Australian officials were quick to shutdown sensational claims by an Australian engineer that he had found the doomed flight MH370.
Peter McMahon, a mechanical engineer said he believed he had found the flight using Google Earth and NASA images and that it was riddled with bullet holes.
A spokesperson for the Joint Agency Coordination Center (JACC) told Fox News that while Mr McMahon did send them his find, at no point did they imply that it could be the missing flight.
An Australian mechanical engineer claims to have found doomed Malaysia Airlines flight MH370 using Google Earth, the first picture (above) shows what looks like a plane
The JACC also said Mr McMahon’s claims were plainly false.
‘[And] must be particularly upsetting for the family and friends of those lost on Malaysia Airlines flight MH370,’ the spokesperson said.
Mr McMahon, who has a background in crash investigations, said he used Google Earth to locate the wreckage of the flight which went missing in 2014, The Daily Star reported.
According to Mr McMahon’s claims, the wreckage of the flight is located 16km south of Round Island, which is 22.5km north of Mauritius, in an area of the ocean that has not been searched before.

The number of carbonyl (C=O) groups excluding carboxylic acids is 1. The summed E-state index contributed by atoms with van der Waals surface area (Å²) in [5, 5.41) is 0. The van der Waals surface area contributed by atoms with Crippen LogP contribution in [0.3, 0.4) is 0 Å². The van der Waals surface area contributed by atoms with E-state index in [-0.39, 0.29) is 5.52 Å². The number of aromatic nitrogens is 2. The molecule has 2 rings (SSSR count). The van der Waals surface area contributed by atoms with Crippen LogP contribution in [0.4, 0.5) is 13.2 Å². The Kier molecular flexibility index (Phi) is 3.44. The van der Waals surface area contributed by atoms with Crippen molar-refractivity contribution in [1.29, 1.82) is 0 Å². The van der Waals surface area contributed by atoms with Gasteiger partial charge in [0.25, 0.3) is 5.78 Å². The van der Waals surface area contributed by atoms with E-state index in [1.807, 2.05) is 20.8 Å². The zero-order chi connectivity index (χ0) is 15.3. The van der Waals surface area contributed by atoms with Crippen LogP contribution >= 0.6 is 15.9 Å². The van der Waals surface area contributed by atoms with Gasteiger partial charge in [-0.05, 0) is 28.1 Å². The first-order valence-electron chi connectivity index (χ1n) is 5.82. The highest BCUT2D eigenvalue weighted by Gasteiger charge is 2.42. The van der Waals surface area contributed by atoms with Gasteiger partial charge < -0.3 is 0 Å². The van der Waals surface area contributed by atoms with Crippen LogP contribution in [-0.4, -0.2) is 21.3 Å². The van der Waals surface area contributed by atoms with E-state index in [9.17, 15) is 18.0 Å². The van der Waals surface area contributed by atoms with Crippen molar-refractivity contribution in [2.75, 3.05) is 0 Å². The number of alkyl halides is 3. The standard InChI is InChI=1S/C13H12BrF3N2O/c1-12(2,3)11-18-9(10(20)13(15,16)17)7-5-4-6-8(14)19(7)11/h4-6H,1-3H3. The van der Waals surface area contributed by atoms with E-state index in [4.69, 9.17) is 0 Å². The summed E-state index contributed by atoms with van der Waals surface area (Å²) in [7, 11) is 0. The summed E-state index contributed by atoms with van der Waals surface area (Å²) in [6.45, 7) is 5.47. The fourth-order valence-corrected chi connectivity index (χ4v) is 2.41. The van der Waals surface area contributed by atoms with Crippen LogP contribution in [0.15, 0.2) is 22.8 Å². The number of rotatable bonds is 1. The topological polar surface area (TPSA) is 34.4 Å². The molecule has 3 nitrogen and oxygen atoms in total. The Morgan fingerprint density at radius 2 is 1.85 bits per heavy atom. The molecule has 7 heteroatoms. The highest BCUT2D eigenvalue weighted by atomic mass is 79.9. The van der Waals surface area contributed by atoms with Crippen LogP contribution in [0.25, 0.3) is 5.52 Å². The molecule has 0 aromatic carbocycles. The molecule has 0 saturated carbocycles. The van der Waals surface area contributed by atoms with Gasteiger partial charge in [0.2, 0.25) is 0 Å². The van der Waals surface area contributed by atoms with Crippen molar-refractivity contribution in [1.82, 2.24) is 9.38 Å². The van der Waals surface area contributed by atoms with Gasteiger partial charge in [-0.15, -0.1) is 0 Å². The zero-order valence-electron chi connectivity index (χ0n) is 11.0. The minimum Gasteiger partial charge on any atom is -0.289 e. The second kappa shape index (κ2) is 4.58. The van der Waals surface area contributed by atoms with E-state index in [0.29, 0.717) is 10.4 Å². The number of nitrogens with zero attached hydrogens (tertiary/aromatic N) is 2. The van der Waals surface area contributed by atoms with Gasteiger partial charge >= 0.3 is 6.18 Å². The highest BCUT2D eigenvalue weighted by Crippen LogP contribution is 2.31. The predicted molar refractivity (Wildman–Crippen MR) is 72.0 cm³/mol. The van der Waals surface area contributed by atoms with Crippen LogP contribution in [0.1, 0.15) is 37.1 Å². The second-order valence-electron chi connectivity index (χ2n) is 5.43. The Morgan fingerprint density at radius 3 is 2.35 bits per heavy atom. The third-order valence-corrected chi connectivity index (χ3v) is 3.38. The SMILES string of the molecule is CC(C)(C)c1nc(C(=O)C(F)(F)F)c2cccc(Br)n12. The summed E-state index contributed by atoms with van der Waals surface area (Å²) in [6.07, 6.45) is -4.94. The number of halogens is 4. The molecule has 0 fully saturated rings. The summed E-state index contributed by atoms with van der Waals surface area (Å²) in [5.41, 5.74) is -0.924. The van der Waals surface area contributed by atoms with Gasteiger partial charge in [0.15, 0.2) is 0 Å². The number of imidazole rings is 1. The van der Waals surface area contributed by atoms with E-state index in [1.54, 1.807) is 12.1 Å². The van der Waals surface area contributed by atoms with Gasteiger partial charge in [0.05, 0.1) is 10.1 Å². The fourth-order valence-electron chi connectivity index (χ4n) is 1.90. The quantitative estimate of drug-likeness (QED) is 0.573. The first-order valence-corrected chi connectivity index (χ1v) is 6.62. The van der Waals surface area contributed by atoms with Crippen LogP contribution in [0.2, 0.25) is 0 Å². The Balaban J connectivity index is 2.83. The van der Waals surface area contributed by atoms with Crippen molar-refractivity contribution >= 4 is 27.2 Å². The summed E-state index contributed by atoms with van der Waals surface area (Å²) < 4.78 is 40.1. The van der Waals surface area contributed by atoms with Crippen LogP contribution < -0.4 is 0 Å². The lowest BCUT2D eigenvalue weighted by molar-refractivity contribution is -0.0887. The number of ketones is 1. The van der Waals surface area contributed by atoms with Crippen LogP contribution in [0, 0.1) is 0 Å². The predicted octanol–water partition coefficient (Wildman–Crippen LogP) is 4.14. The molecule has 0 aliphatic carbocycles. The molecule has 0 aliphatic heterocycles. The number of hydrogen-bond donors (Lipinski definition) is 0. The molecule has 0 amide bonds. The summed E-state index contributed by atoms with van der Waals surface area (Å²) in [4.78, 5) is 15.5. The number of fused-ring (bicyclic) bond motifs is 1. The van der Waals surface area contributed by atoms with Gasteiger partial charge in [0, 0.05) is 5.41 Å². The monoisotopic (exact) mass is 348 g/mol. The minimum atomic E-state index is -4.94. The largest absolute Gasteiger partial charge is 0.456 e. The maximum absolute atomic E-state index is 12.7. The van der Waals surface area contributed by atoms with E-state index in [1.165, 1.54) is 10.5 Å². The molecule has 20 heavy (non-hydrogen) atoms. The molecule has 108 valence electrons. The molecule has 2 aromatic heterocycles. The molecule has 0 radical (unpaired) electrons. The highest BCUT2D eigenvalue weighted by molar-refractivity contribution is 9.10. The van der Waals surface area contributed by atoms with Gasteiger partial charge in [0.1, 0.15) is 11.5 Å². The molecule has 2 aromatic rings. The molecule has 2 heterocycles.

The second picture shows what looks to be the front end of a plane and the cabin just below the water’s surface
He took his claims one step further by saying he also believed US officials were refusing to search the area.
Four American investigators had been sent to Australia to work on the MH370 case but he believes they are keeping crucial information hidden.
‘They have made sure that all information received has been hidden from the public, even our government, but why,’ he said.
According to Mr McMahon the wreckage of the flight is located 16km south of Round Island (pictured) which is 22.5km North of Mauritius, an area that has not been searched before
‘…(they) do not want it found as it’s full of bullet holes, finding it will only open another inquiry.’
Mr McMahon also made the sensational claim that the wreckage of the plane is full of bullet holes.
In one of the two images what looks to be the outline of an aircraft can be seen just below the water’s surface while the second picture shows what looks to be the front end of a plane.
The prevailing theory on the whereabouts of the plane (pictured) is that it crash landed in the Indian Ocean about six hours after take off
Mr McMahon said he sent the information to the Australian Transport and Safety Bureau (ATSB) and they where unable to rule out completely that it wasn’t the missing plane.
The prevailing theory on the whereabouts of the plane is that it crash landed in the Indian Ocean about six hours after take off.
Radar imaging at the time showed the flight taking a sharp change in course less than 60 minutes after take off before vanishing form radar completely.
The flight had 239 passengers on board plus the flight crew.